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If.... (1968)

Commentaries on this disc:

Commentary 1: Actor Malcolm McDowell and film critic/historian David Robinson Rating:8.0/10 (5 votes) [graph]Login to vote or review
Reviewed by Gavin Millarrrrrrrrrr on July 13th, 2008:Find all reviews by Gavin Millarrrrrrrrrr
This track starts with Robinson introducing the film and giving the background to its making (later he also has the uneviable task of trying to explain the arcane workings of the English Public School system, presumably for the benefit of American listeners, although to be honest it's as much a mystery to many of us in England!), but as the track progresses it becomes clear that his section was actually recorded after McDowell's, allowing him to comment on/clarify various things the actor says. (Though they still seem to have different explanations as to why some scenes were shot in B&W.)
McDowell's chatty delivery provides a nice counter-point to Robinson's dry detail as he regales us with anecdotes about the shooting and various members of the cast, while all the time paying homage to the film's director, Lindsay Anderson, someone who evidently had a major and lasting influence on him.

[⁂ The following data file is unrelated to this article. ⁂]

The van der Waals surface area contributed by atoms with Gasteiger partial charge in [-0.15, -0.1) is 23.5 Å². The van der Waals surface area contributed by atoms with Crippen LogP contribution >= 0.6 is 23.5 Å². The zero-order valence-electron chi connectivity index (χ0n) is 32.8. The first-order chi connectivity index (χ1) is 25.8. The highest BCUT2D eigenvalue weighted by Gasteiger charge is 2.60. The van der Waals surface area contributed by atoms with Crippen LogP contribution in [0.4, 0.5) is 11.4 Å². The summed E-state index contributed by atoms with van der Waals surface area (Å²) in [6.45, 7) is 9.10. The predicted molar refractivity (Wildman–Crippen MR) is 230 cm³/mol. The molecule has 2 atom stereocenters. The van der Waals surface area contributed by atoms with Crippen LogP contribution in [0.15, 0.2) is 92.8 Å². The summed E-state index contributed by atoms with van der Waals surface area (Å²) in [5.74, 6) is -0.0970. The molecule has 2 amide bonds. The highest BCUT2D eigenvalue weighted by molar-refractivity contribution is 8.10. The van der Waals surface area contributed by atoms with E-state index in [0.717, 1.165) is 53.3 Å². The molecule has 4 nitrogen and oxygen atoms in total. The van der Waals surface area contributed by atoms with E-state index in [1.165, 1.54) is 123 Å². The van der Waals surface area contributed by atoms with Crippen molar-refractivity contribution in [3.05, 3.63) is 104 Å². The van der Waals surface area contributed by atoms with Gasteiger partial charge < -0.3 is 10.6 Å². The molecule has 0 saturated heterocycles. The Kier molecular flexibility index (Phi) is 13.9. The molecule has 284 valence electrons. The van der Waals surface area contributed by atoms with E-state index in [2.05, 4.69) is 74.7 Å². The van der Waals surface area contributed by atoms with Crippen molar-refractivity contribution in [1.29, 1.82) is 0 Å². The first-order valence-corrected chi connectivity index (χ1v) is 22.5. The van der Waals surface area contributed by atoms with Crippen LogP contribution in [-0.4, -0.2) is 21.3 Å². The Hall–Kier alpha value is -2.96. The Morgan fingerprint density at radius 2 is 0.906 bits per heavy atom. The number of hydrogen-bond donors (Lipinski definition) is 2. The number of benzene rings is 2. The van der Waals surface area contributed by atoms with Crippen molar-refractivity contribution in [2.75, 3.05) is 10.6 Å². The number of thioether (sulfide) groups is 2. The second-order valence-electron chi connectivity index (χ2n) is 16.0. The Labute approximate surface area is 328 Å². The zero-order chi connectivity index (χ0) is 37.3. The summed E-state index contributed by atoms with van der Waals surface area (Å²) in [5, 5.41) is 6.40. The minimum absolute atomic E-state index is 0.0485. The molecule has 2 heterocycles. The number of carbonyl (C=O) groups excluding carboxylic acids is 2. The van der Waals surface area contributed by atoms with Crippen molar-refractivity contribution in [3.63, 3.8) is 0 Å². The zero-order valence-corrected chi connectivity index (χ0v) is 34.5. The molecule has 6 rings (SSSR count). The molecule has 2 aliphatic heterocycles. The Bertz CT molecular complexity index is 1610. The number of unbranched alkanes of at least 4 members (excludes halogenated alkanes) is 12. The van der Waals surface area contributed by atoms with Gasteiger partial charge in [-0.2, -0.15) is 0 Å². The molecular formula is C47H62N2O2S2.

McDowell clearly enjoys revisiting his English roots (and even corrects himself to use the English pronunciation of "garage" at one point!) and you'll enjoy joining him on the journey.
Reviewed by The Cubist on July 21st, 2008:Find all reviews by The Cubist
Robinson briefly sets the backstory for the production while McDowell tells the story of how he was cast, including his memorable audition with co-star Christine Noonan. Robinson tends to stick to the facts, providing a historical and cultural context and points out what details are factually correct and what Anderson changed for the film. McDowell speaks quite eloquently about his personal experiences and observations on this top notch track.
Reviewed by Buldrebisk on April 14th, 2009:Find all reviews by Buldrebisk
This was a little strange in the editing of the track, they commenting on each other although not being recorded at the same time. I mostly enjoyed McDowell’s part. He keeps things informative, but also personal and sometimes trivial. Very good. 7/10